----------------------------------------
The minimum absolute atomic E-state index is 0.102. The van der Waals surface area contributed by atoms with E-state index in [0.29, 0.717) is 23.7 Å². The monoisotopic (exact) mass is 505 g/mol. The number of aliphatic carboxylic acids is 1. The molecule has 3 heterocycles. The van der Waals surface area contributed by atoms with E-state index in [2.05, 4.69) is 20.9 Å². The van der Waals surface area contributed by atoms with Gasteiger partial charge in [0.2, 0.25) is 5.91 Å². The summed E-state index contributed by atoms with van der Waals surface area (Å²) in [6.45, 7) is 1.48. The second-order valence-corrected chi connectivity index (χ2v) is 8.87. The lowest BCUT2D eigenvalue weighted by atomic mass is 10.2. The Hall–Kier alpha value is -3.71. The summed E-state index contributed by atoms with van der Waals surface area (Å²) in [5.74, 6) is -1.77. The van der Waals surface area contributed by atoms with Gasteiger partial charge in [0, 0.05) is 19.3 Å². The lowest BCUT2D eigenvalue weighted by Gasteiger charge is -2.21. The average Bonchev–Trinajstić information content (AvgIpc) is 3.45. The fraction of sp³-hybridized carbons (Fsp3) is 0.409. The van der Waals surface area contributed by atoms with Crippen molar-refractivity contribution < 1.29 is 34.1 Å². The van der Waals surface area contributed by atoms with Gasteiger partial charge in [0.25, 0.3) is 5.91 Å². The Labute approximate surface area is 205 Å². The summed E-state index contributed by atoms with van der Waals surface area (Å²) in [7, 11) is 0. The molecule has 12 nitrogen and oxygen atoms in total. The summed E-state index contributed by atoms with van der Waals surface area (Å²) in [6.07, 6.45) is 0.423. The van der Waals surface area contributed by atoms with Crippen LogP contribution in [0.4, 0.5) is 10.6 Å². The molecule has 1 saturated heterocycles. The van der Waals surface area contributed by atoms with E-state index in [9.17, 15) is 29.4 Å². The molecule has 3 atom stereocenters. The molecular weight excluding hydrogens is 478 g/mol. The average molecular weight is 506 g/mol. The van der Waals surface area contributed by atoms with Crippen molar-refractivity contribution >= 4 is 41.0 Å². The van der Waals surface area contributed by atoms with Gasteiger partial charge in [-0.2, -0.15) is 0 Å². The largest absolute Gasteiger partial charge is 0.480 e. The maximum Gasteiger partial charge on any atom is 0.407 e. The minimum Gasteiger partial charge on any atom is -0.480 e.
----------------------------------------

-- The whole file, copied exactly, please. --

The minimum absolute atomic E-state index is 0.102. The van der Waals surface area contributed by atoms with E-state index in [0.29, 0.717) is 23.7 Å². The monoisotopic (exact) mass is 505 g/mol. The number of aliphatic carboxylic acids is 1. The molecule has 3 heterocycles. The van der Waals surface area contributed by atoms with E-state index in [2.05, 4.69) is 20.9 Å². The van der Waals surface area contributed by atoms with Gasteiger partial charge in [0.2, 0.25) is 5.91 Å². The summed E-state index contributed by atoms with van der Waals surface area (Å²) in [6.45, 7) is 1.48. The second-order valence-corrected chi connectivity index (χ2v) is 8.87. The lowest BCUT2D eigenvalue weighted by atomic mass is 10.2. The Hall–Kier alpha value is -3.71. The summed E-state index contributed by atoms with van der Waals surface area (Å²) in [5.74, 6) is -1.77. The van der Waals surface area contributed by atoms with Gasteiger partial charge in [0, 0.05) is 19.3 Å². The lowest BCUT2D eigenvalue weighted by Gasteiger charge is -2.21. The average Bonchev–Trinajstić information content (AvgIpc) is 3.45. The fraction of sp³-hybridized carbons (Fsp3) is 0.409. The van der Waals surface area contributed by atoms with Crippen molar-refractivity contribution < 1.29 is 34.1 Å². The van der Waals surface area contributed by atoms with Gasteiger partial charge in [0.25, 0.3) is 5.91 Å². The Labute approximate surface area is 205 Å². The summed E-state index contributed by atoms with van der Waals surface area (Å²) in [7, 11) is 0. The molecule has 12 nitrogen and oxygen atoms in total. The summed E-state index contributed by atoms with van der Waals surface area (Å²) in [6.07, 6.45) is 0.423. The van der Waals surface area contributed by atoms with Crippen LogP contribution in [0.4, 0.5) is 10.6 Å². The molecule has 1 saturated heterocycles. The van der Waals surface area contributed by atoms with E-state index in [9.17, 15) is 29.4 Å². The molecule has 3 atom stereocenters. The molecular weight excluding hydrogens is 478 g/mol. The average molecular weight is 506 g/mol. The van der Waals surface area contributed by atoms with Crippen molar-refractivity contribution >= 4 is 41.0 Å². The van der Waals surface area contributed by atoms with Gasteiger partial charge in [-0.2, -0.15) is 0 Å². The largest absolute Gasteiger partial charge is 0.480 e. The maximum Gasteiger partial charge on any atom is 0.407 e. The minimum Gasteiger partial charge on any atom is -0.480 e.